Zucchini 101: Growing and Harvesting This Super Squash

Get tips for growing, harvesting and cooking your bumper crop of zucchini.

Zucchini Squash

Zucchini Squash

Squash, both summer and winter types, are best grown in the heat. Where squash bugs or squash vine borers are a problem, start seeds indoors and transplant into the garden in late June or early July. Protect with row covers until the plants begin to bloom. Covering the stems with soil as they mature will help protect against squash vine borer damage

Photo by: Debbie Wolfe

Debbie Wolfe

There’s a reason zucchini, a summer squash, is such a popular crop in the home garden: it’s easy to start, can be grown in containers, and once zucchini plants start producing, they can be amazingly prolific.

Since zucchini seeds will come to maturity quickly – about 45-55 days – even August is plenty of time to plant for an early fall harvest. In fact, many experts recommend waiting until mid-July to plant so that you can avoid infestation of a specific type of squash bug.

Feeling inspired? Here’s everything you need to know about planting, growing, harvesting and using zucchini:

  1. Plant It: Choose soil that drains well in a sunny area of your yard. Plant seeds one inch deep, 4-5 seeds per hill, or if you’re planting in rows, 2-3 seeds per hole, 36 inches apart. If you’re planting in hills, thin to 2-3 plants per hill once seedlings emerge.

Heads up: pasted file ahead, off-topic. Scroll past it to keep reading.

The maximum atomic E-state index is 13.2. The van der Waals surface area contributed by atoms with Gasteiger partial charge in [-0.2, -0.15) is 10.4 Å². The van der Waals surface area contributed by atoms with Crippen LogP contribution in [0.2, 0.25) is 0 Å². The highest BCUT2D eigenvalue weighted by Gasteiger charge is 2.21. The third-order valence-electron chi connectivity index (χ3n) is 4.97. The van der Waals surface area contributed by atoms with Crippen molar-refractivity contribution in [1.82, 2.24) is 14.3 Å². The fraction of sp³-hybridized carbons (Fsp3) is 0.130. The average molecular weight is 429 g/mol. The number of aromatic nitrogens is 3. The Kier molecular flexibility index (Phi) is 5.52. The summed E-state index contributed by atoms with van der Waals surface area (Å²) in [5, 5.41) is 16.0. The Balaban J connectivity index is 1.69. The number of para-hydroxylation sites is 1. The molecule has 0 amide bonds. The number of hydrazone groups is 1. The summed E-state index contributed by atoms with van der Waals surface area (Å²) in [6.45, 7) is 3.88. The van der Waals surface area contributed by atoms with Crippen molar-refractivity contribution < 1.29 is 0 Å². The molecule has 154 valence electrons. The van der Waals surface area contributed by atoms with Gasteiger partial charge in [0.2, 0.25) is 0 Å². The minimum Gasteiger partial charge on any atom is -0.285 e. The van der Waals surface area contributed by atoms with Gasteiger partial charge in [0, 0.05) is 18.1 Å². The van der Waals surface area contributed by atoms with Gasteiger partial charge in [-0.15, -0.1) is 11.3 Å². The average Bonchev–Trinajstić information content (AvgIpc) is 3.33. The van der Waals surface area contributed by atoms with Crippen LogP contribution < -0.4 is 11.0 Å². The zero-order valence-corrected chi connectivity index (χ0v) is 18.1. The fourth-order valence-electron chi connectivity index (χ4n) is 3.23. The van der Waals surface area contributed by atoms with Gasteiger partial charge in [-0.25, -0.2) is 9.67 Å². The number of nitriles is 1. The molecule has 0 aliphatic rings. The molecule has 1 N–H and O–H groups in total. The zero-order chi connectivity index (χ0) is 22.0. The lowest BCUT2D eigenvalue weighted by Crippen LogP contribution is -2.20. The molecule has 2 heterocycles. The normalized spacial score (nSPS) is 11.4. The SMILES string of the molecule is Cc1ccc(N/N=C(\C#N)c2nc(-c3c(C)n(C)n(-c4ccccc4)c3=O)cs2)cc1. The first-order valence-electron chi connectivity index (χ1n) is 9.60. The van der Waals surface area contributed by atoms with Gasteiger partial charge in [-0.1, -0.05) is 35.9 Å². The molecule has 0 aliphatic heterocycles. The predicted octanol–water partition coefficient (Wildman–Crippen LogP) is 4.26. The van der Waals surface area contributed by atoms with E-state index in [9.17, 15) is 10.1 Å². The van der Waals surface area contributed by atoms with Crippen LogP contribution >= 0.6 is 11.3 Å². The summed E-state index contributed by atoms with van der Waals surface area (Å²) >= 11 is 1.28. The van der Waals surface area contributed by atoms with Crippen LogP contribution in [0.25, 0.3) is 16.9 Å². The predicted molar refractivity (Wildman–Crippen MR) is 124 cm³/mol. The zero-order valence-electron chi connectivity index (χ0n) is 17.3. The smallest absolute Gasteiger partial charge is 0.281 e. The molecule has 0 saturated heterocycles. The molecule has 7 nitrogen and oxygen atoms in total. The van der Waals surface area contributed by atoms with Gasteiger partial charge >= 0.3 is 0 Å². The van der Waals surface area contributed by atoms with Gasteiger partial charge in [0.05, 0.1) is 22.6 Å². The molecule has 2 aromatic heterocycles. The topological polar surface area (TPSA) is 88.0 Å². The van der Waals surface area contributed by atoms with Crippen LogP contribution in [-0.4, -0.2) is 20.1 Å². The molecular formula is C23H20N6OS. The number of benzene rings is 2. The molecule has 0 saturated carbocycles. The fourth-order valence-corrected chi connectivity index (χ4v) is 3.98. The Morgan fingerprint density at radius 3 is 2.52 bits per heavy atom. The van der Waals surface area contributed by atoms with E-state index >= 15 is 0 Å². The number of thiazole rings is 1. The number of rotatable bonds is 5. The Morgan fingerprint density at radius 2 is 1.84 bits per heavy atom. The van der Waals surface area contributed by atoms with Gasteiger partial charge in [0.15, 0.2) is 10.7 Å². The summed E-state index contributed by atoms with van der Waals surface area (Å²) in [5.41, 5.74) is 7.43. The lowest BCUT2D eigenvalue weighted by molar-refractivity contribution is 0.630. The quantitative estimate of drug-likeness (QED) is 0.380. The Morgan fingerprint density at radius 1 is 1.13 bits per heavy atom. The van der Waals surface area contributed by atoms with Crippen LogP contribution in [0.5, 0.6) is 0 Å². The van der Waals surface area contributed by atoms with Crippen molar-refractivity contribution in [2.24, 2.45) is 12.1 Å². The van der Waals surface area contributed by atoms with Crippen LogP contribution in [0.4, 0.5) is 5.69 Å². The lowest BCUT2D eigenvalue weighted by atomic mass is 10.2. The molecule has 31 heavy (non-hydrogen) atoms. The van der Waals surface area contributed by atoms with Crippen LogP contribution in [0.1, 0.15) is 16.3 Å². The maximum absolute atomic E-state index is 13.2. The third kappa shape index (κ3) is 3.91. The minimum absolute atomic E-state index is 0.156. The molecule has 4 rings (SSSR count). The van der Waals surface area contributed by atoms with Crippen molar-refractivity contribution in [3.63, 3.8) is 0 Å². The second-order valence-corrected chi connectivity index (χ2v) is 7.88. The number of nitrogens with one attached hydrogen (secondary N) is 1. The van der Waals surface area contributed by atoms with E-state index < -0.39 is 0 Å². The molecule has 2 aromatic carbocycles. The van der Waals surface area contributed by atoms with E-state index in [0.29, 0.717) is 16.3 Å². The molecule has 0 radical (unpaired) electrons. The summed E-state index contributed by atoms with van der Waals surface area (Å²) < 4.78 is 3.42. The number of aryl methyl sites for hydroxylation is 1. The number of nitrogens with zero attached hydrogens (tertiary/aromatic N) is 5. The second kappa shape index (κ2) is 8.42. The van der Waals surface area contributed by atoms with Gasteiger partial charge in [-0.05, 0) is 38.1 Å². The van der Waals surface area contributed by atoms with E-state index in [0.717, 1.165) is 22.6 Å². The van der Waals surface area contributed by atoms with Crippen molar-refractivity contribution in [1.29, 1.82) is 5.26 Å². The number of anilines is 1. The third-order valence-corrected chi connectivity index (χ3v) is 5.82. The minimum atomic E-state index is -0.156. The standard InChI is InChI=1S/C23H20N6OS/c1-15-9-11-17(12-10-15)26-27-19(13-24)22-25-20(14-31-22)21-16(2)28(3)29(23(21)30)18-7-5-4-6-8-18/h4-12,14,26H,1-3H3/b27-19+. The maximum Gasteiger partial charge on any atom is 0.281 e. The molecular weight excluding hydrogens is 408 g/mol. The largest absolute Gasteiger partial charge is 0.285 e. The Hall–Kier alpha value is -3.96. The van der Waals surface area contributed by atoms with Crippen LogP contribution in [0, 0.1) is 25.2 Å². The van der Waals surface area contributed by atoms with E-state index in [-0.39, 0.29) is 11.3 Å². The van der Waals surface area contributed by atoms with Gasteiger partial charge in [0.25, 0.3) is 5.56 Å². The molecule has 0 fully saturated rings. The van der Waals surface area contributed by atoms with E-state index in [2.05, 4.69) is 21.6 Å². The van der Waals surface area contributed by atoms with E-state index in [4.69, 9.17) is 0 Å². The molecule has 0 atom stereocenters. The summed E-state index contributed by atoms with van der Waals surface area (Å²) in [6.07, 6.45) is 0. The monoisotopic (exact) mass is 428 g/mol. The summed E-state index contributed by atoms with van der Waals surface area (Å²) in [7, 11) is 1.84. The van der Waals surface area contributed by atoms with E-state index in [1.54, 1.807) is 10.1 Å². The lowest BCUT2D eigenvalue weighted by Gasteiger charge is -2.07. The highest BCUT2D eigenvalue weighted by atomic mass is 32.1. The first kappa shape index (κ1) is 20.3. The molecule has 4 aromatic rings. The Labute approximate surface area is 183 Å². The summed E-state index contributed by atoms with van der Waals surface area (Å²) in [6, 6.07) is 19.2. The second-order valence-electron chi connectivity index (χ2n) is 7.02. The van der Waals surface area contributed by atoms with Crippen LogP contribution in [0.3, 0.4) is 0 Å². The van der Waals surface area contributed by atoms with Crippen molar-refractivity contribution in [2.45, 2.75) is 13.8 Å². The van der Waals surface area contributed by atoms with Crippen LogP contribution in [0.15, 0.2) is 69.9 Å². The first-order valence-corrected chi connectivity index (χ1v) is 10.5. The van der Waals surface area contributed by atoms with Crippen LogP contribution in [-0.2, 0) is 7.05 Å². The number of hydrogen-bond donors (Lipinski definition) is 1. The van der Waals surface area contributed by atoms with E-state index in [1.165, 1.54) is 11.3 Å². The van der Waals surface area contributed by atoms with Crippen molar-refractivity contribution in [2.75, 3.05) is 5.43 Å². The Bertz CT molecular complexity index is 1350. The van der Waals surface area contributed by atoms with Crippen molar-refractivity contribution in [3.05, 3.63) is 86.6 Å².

2. Care for It: Mulching around your zucchini plants after they have emerged can help the soil retain water (especially important if you’re having a dry summer like so many regions!) Make sure your zucchini plants get at least two inches of water per week. A soaker hose is best, as watering from a can may lead to mildew on the plant’s leaves.
  3. Pick It: About 45-55 days after you plant, you should notice your plants starting to bloom.  Make sure to look under the big leaves as it’s easy for zucchini to “hide!” The early, small squash (about 6 inches) are the most tender and flavorful, and picking frequently can lead to a larger crop. Zucchini squash can also get quite large, and you might be amazed at how quickly they grow! Cut your squash from the vine with a sharp knife, and store unwashed in the refrigerator until you’re ready to use them.
  4. Eat It: Zucchini is full of nutrients and can be eaten lots of different ways. Here are just a few ideas for how to use your harvest:

Zucchini Bread recipe by Paula Deen

Zucchini Gratin courtesy of The Barefoot Contessa

Fried Zucchini from the Neelys

Chances are good you’ll wind up with more harvest than you can possibly eat yourself. If that’s the case, AmpleHarvest is a cool registry that can help you connect with local food pantries who could really use it. Or host a zucchini party and invite the whole block!

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